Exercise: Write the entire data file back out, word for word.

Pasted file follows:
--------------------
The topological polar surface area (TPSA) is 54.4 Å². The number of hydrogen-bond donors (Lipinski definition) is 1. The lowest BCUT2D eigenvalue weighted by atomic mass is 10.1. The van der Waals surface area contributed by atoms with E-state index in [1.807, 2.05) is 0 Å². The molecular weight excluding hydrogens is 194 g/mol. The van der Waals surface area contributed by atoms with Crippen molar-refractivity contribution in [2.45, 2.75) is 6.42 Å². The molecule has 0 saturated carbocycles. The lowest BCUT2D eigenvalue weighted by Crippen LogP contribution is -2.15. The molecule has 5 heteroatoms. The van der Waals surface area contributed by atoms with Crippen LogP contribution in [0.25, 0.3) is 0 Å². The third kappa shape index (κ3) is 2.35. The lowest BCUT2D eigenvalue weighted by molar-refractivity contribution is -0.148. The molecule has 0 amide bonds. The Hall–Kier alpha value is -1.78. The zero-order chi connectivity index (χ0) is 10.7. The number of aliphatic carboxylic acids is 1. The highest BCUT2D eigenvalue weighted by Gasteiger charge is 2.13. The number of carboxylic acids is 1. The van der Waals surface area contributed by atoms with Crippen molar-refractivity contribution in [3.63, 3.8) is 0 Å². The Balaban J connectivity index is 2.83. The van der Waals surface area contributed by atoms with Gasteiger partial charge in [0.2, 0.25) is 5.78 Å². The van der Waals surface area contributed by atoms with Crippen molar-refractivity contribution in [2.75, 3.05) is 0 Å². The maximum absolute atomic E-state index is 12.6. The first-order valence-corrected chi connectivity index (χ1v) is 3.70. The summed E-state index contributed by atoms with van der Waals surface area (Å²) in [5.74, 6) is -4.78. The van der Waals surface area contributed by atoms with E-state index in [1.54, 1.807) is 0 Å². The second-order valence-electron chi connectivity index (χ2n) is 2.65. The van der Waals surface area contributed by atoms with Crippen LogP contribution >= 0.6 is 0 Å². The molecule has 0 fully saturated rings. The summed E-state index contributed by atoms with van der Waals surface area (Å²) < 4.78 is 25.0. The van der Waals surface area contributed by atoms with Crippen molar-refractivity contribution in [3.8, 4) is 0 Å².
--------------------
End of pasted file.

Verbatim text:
The topological polar surface area (TPSA) is 54.4 Å². The number of hydrogen-bond donors (Lipinski definition) is 1. The lowest BCUT2D eigenvalue weighted by atomic mass is 10.1. The van der Waals surface area contributed by atoms with E-state index in [1.807, 2.05) is 0 Å². The molecular weight excluding hydrogens is 194 g/mol. The van der Waals surface area contributed by atoms with Crippen molar-refractivity contribution in [2.45, 2.75) is 6.42 Å². The molecule has 0 saturated carbocycles. The lowest BCUT2D eigenvalue weighted by Crippen LogP contribution is -2.15. The molecule has 5 heteroatoms. The van der Waals surface area contributed by atoms with Crippen LogP contribution in [0.25, 0.3) is 0 Å². The third kappa shape index (κ3) is 2.35. The lowest BCUT2D eigenvalue weighted by molar-refractivity contribution is -0.148. The molecule has 0 amide bonds. The Hall–Kier alpha value is -1.78. The zero-order chi connectivity index (χ0) is 10.7. The number of aliphatic carboxylic acids is 1. The highest BCUT2D eigenvalue weighted by Gasteiger charge is 2.13. The number of carboxylic acids is 1. The van der Waals surface area contributed by atoms with Crippen molar-refractivity contribution in [3.63, 3.8) is 0 Å². The Balaban J connectivity index is 2.83. The van der Waals surface area contributed by atoms with Gasteiger partial charge in [0.2, 0.25) is 5.78 Å². The van der Waals surface area contributed by atoms with Crippen molar-refractivity contribution in [2.75, 3.05) is 0 Å². The maximum absolute atomic E-state index is 12.6. The first-order valence-corrected chi connectivity index (χ1v) is 3.70. The summed E-state index contributed by atoms with van der Waals surface area (Å²) in [5.74, 6) is -4.78. The van der Waals surface area contributed by atoms with E-state index in [1.54, 1.807) is 0 Å². The second-order valence-electron chi connectivity index (χ2n) is 2.65. The van der Waals surface area contributed by atoms with Crippen LogP contribution >= 0.6 is 0 Å². The molecule has 0 fully saturated rings. The summed E-state index contributed by atoms with van der Waals surface area (Å²) < 4.78 is 25.0. The van der Waals surface area contributed by atoms with Crippen molar-refractivity contribution in [3.8, 4) is 0 Å².